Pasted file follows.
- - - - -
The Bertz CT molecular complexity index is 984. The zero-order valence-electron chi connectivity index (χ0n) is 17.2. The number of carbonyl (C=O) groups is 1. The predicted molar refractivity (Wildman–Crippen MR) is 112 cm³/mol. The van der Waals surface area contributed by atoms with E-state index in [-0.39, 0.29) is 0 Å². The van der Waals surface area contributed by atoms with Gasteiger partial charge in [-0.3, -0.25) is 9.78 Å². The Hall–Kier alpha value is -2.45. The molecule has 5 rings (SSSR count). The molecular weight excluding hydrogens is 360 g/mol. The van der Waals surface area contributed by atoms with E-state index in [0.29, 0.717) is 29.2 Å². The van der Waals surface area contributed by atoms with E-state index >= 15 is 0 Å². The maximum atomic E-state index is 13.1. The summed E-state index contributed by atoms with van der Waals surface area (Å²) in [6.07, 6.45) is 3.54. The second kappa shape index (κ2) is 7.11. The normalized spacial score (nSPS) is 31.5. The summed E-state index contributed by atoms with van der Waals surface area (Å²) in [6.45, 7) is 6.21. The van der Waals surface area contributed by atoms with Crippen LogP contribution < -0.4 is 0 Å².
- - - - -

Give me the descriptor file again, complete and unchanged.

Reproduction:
The Bertz CT molecular complexity index is 984. The zero-order valence-electron chi connectivity index (χ0n) is 17.2. The number of carbonyl (C=O) groups is 1. The predicted molar refractivity (Wildman–Crippen MR) is 112 cm³/mol. The van der Waals surface area contributed by atoms with E-state index in [-0.39, 0.29) is 0 Å². The van der Waals surface area contributed by atoms with Gasteiger partial charge in [-0.3, -0.25) is 9.78 Å². The Hall–Kier alpha value is -2.45. The molecule has 5 rings (SSSR count). The molecular weight excluding hydrogens is 360 g/mol. The van der Waals surface area contributed by atoms with E-state index in [0.29, 0.717) is 29.2 Å². The van der Waals surface area contributed by atoms with E-state index >= 15 is 0 Å². The maximum atomic E-state index is 13.1. The summed E-state index contributed by atoms with van der Waals surface area (Å²) in [6.07, 6.45) is 3.54. The second kappa shape index (κ2) is 7.11. The normalized spacial score (nSPS) is 31.5. The summed E-state index contributed by atoms with van der Waals surface area (Å²) in [6.45, 7) is 6.21. The van der Waals surface area contributed by atoms with Crippen LogP contribution < -0.4 is 0 Å².